[has-uh l] /ˈhæs əl/ Informal.

a disorderly dispute.
a problem brought about by pressures of time, money, inconvenience, etc.:
Finding a decent place to have lunch in this neighborhood is always a hassle.
verb (used without object), hassled, hassling.
to dispute or quarrel:
children hassling over who has the most toys.
to take time or effort:
We don’t want to hassle with all that waiting in line.
verb (used with object), hassled, hassling.
to bother, annoy, or harass:
I’ll do the work, so don’t hassle me.
a prolonged argument; wrangle
a great deal of trouble; difficulty; nuisance
(intransitive) to quarrel or wrangle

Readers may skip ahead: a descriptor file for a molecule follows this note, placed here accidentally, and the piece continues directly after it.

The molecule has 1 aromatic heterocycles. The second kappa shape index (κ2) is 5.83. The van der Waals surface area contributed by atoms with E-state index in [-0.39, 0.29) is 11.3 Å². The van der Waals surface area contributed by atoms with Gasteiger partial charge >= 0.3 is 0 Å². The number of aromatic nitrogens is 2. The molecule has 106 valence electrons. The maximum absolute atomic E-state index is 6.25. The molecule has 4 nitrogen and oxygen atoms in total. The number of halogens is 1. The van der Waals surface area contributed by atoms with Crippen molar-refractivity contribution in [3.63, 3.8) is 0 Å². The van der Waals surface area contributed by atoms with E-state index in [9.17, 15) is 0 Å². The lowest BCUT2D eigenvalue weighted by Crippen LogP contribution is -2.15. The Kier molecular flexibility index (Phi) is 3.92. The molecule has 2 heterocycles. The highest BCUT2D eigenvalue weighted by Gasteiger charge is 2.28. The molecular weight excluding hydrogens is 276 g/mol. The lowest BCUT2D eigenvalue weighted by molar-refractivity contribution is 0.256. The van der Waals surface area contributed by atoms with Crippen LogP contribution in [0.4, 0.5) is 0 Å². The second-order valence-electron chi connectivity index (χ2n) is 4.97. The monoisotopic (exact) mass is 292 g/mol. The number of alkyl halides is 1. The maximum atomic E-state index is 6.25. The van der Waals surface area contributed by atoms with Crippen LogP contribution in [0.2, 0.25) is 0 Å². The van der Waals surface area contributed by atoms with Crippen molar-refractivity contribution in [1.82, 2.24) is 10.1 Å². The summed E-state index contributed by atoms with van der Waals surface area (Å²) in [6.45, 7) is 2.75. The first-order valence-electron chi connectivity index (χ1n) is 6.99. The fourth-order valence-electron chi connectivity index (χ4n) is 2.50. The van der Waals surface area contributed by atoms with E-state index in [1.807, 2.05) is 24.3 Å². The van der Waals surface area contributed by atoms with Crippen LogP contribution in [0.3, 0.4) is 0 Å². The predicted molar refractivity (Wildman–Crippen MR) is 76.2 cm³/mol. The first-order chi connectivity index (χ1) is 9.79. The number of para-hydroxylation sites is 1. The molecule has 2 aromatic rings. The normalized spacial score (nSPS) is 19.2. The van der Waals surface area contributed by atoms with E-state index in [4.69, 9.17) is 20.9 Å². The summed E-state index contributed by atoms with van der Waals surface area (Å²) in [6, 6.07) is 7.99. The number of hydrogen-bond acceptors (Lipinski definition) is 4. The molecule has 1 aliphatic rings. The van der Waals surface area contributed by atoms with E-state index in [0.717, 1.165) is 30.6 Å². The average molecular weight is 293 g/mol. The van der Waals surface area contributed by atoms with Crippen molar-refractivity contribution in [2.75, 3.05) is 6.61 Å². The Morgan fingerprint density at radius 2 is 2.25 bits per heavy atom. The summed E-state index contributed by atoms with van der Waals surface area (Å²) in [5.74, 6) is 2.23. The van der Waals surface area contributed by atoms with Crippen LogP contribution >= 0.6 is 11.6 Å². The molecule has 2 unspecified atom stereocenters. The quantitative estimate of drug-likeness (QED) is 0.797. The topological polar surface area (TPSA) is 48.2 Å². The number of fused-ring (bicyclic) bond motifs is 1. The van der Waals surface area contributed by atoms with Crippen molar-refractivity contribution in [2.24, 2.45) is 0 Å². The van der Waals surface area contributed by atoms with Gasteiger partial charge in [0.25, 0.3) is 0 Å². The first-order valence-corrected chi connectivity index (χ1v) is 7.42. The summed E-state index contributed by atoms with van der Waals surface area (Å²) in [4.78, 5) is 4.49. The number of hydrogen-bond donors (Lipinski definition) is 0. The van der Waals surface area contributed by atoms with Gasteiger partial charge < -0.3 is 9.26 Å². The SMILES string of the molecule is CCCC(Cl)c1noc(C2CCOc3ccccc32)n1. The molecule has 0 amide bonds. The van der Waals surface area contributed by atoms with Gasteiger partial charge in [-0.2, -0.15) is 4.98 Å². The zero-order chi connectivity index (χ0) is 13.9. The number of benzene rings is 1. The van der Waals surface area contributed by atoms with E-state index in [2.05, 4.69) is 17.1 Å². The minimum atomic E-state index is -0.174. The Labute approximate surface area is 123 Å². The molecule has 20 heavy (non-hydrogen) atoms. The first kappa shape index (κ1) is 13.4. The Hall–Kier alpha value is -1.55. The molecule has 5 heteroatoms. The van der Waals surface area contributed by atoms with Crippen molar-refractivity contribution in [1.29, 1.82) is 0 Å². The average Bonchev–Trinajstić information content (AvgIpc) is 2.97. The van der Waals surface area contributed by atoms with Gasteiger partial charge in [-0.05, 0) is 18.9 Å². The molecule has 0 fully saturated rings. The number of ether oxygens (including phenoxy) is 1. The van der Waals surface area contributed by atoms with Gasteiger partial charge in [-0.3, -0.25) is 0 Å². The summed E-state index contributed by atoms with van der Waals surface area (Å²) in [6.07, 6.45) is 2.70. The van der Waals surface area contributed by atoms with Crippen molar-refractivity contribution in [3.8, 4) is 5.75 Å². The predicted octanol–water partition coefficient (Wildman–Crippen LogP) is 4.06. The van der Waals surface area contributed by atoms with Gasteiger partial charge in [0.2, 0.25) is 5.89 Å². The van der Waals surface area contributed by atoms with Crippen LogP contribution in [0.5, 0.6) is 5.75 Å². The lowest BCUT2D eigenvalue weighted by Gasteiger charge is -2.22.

(transitive) to cause annoyance or trouble to (someone); harass

1945, American English, perhaps from U.S. Southern dialectal hassle “to pant, breathe noisily” (1928), of unknown origin; or perhaps from hatchel “to harass” (1800), which may be a variant of hazel, the name of the plant that furnished switches for whippings. Noted in 1946 as a show biz vogue word.

1951, from hassle (n.). Related: Hassled; hassling.



[1920s+, but mainly 1940s+; origin unknown; probably fr hatchel, ”to harass,” found by 1800, a hatchel being an instrument for beating flax, and related to heckle;perhaps fr hazel, with a variant hassle, the switch used for beatings; hazel oil meant ”a beating” by 1678]


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